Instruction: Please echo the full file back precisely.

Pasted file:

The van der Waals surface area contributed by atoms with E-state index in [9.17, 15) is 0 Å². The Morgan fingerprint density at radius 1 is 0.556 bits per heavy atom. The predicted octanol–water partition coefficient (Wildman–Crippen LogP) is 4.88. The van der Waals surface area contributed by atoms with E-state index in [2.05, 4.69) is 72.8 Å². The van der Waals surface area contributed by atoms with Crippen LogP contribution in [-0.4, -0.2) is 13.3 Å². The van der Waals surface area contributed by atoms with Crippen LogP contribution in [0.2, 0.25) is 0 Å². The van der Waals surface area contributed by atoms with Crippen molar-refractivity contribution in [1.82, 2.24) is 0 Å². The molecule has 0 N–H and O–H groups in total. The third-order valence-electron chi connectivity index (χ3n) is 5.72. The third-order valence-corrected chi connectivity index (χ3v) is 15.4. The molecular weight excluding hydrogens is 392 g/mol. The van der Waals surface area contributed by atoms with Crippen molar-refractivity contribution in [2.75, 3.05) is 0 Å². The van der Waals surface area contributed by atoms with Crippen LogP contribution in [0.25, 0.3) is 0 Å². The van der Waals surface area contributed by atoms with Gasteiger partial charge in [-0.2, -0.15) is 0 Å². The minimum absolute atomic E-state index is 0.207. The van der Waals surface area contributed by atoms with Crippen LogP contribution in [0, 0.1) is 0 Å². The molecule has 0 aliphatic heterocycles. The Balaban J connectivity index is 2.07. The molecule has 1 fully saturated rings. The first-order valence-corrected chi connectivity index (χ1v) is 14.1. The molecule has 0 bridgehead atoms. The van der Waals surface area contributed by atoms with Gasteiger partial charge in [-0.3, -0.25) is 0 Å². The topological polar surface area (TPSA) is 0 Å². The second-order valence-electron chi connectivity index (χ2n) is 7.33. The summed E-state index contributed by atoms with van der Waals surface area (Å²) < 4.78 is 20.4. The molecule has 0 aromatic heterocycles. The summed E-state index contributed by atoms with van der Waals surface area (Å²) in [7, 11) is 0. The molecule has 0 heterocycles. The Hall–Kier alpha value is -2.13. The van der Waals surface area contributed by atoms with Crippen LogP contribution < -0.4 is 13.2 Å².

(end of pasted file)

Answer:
The van der Waals surface area contributed by atoms with E-state index in [9.17, 15) is 0 Å². The Morgan fingerprint density at radius 1 is 0.556 bits per heavy atom. The predicted octanol–water partition coefficient (Wildman–Crippen LogP) is 4.88. The van der Waals surface area contributed by atoms with E-state index in [2.05, 4.69) is 72.8 Å². The van der Waals surface area contributed by atoms with Crippen LogP contribution in [-0.4, -0.2) is 13.3 Å². The van der Waals surface area contributed by atoms with Crippen LogP contribution in [0.2, 0.25) is 0 Å². The van der Waals surface area contributed by atoms with Crippen molar-refractivity contribution in [1.82, 2.24) is 0 Å². The molecule has 0 N–H and O–H groups in total. The third-order valence-electron chi connectivity index (χ3n) is 5.72. The third-order valence-corrected chi connectivity index (χ3v) is 15.4. The molecular weight excluding hydrogens is 392 g/mol. The van der Waals surface area contributed by atoms with Crippen molar-refractivity contribution in [2.75, 3.05) is 0 Å². The van der Waals surface area contributed by atoms with Crippen LogP contribution in [0.25, 0.3) is 0 Å². The van der Waals surface area contributed by atoms with Gasteiger partial charge in [-0.2, -0.15) is 0 Å². The minimum absolute atomic E-state index is 0.207. The van der Waals surface area contributed by atoms with Crippen LogP contribution in [0, 0.1) is 0 Å². The molecule has 0 aliphatic heterocycles. The Balaban J connectivity index is 2.07. The molecule has 1 fully saturated rings. The first-order valence-corrected chi connectivity index (χ1v) is 14.1. The molecule has 0 bridgehead atoms. The van der Waals surface area contributed by atoms with Gasteiger partial charge in [-0.3, -0.25) is 0 Å². The topological polar surface area (TPSA) is 0 Å². The second-order valence-electron chi connectivity index (χ2n) is 7.33. The summed E-state index contributed by atoms with van der Waals surface area (Å²) < 4.78 is 20.4. The molecule has 0 aromatic heterocycles. The summed E-state index contributed by atoms with van der Waals surface area (Å²) in [7, 11) is 0. The molecule has 0 heterocycles. The Hall–Kier alpha value is -2.13. The van der Waals surface area contributed by atoms with Crippen LogP contribution < -0.4 is 13.2 Å².